How to Have a Healthy Relationship

How to Have a Healthy Relationship

There are reliable tools that can be used to create a healthy relationship, many of which have not been taught in our culture. If you want to have a really healthy relationship, follow these simple guidelines.


Tell the unarguable truth. Many people are taught to lie to protect someone’s feelings, either their own or those of their partner. Lies create disconnection in a relationship, even if your partner never finds out about it. Withholding the truth also constitutes telling a lie. Here are some examples of telling the unarguable truth: “I felt scared when I saw you talking to her at the party,” “I feel angry,” “I felt sad when you walked out during our fight.”

Make and keep clear agreements. For example, if you say you’re going to meet your partner for lunch at noon, be on time, or call if you’re going to be late. If you agree to have a monogamous relationship, keep that agreement and/or tell the truth about any feelings you’re having about someone else BEFORE you act on them. Keeping agreements shows respect for yourself and your partner, as well as creating a sense of trust and safety.

Be responsible (Here’s a new definition: Responsible means that you have the ability to respond. It does not mean you are to blame.). There is tremendous power in claiming your creation. If you’ve been snippy to your partner, own up to it, and get curious about how you might do it differently next time. If you are unhappy in your relationship, get curious about how this situation is similar to others from your past, and how you might create a better relationship for yourself rather than try to change your partner.

Know that relationships are the playground of life. The most important learning takes place within relationships. Each one has important information for you to learn. For example, do you often feel ‘bossed’ around in your relationship, or do you feel powerless? When a relationship is not working, there is usually a familiar way that we feel while in it. We are attracted to the partner with whom we can learn the most, and sometimes the lesson is to let go of a relationship that no longer serves us. A truly healthy relationship will consist of both partners who are interested in learning and expanding a relationship so that it continues to improve.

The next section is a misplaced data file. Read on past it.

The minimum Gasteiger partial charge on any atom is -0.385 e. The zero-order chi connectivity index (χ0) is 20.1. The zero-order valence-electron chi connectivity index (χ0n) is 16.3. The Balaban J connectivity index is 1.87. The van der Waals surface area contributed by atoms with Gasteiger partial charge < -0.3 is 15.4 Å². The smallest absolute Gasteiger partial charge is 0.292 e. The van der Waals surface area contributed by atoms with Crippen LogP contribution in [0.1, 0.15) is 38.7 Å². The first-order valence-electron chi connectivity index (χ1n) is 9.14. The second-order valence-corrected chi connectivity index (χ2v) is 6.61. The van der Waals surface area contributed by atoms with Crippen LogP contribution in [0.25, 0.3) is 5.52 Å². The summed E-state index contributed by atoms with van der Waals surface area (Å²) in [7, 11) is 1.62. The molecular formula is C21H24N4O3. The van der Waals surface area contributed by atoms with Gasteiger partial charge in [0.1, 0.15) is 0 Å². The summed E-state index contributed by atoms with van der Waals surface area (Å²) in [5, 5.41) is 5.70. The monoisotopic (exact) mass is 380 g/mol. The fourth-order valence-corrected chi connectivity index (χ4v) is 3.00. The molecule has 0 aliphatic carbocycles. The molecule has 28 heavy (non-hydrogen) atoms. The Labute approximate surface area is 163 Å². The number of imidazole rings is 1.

Appreciate yourself and your partner. In the midst of an argument, it can be difficult to find something to appreciate. Start by generating appreciation in moments of non-stress, and that way when you need to be able to do it during a stressful conversation, it will be easier. One definition of appreciation is to be sensitively aware so you don’t have to be sugar-coating anything. Here are some examples of appreciation: “I can see that you feel really sad about this,” “I appreciate that you are willing to tell me how you feel,” “I’m appreciating myself for sticking with this issue until it’s resolved and we both feel good about the outcome.”

Make sure you don’t try to make your partner fufill every need in your life. One person cannot be everything to you. Everybody needs love, intimacy, affection, and affirmation, but your partner cannot alone give you all of that. You need to get some from your friends, from your family, etc. Don’t try to make your partner responsible for everything.

Don’t make the mistake of neglecting your friends to spend time with your partner. For one thing, you need your friends even during your relationship, and for another if/when the relationship ends, you don’t want to find that you’ve pushed all of your friends away when you need them the most.

Lastly, you can either choose to be right, or you can have a relationship. You can’t have both. Most people argue to be “Right” about something. They say “If you loved me, you would….” They argue to hear the other say “Okay, you’re right.” If you are generally more interested in being right, understand that you will not create a healthy relationship. Having a healthy relationship means that you have your experience, and your partner has his or her experience, and you learn to love and share and learn from those experiences.


Be willing to learn from every interaction, to have fun!

Portions of this article are based on the works of Drs. Gay and Kathlyn Hendricks.

All good relationships are based upon mutual respect. If you walk into any day with your partner and do not feel respect for that partner–and feel the same is true in kind of them towards you–then consider rebuilding the respect immediately.


Keep your thoughts about the relationship realistic. Marriage should not be on your mind if you’ve been dating for a week, for example. Nor should you think that the relationship is going to solve all of your problems, or that you’ll never be lonely again, or anything like that. Relationships can be wonderful things, but be realistic about them

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